Pic by Senor Lebowski
You left Christchurch, New Zealand.
The flight gave you the chance to see the landscape from a fantastic advantage point, you had a window seat on a clear day.
You where impressed by the width of the river beds, as if the washing downstream on sediment is happening at an amazing rate.
New Zealand has a much more active geology that Australia, volcanoes and earthquakes are realities to beckon with.
The high mountains of the South Island sports glaciers who feed the impressive water basin of Canterbury.
A fantastic place for farming. While you were there you noticed a newspaper article on the Guinness record-breaking crop of a particular wheat farmer.
The extremely fertile silts, rich in minerals and base elements pour down the maintains.
Deforestation happened at an amazing rate, through out New Zealand, as you learned from a number of publication acquired in second hand bookshops.
The North Canterbury Acclimatisation Society decided that the publication of an account of the work done by previous members would be a suitable way of marking the completion of 100 years.
As President of the Society I have been asked to write a foreword to the book.
The work done by the Society and its many willing helpers has brought about the successful establishment of sporting fish in North Canterbury. Brown and rainbow trout are doing very well, as also are quinnat salmon.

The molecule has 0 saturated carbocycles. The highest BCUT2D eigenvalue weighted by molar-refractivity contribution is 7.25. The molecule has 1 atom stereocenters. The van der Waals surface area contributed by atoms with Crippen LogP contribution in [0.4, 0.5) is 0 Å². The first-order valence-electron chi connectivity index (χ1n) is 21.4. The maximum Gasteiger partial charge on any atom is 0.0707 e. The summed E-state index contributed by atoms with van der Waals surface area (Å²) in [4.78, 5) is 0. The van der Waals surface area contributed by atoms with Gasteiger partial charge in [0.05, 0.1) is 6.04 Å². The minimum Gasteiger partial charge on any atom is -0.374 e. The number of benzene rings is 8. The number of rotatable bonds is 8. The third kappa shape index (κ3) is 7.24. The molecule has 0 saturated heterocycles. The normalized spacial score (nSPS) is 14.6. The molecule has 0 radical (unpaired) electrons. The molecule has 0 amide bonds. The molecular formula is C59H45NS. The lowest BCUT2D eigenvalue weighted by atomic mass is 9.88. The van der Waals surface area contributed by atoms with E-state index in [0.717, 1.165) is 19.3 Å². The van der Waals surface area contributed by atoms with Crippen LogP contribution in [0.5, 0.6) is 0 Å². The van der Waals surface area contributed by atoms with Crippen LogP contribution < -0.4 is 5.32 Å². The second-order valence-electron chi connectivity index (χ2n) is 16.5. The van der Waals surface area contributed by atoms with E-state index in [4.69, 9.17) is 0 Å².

As for game birds, pheasants have been disappointing, but California quail and chukors are in fair numbers in favoured localities.
Black swan and Canada geese have done so well that theirt numbers have to be controlled. The introduced mallard duck has crossed with the native grey duck, and there is some concern that the later may cease to exist as a pure species.
The examination of old records has shown that many early settlers were interested in estabilishing birds, beasts and fishes from other countries in the hope that they would prove suitable for sport.
This book afford some idea of the work done and of the difficulties that had to be overcome. We were very fortunate in that Mr Lamb consented to do the necessary reaserch and writing. He has put into it a great deal of work, going through many volume of records, and examining material submitted by members of the committee which assisted him. I am sure that the book will be of value to all who are interested in acclimatisation.
President, North Canterbury Acclimatisation Society.
7th October, 1964
The true is humans ‘acclimatise’ their surroundings all the times, creating more ‘suitable’ environments populated by useful species: wheat, cows, horses, chickens, vegetables, rice and so forth.
Interesting to find out the acclimatisers of North Canterbury not only programmed and masterminded a systematic tampering with local vegetation and wildlife, but als0 had a licensing system for the people willing to use such introductions, It was seen as a way to generate funds for the implementation of the schemes.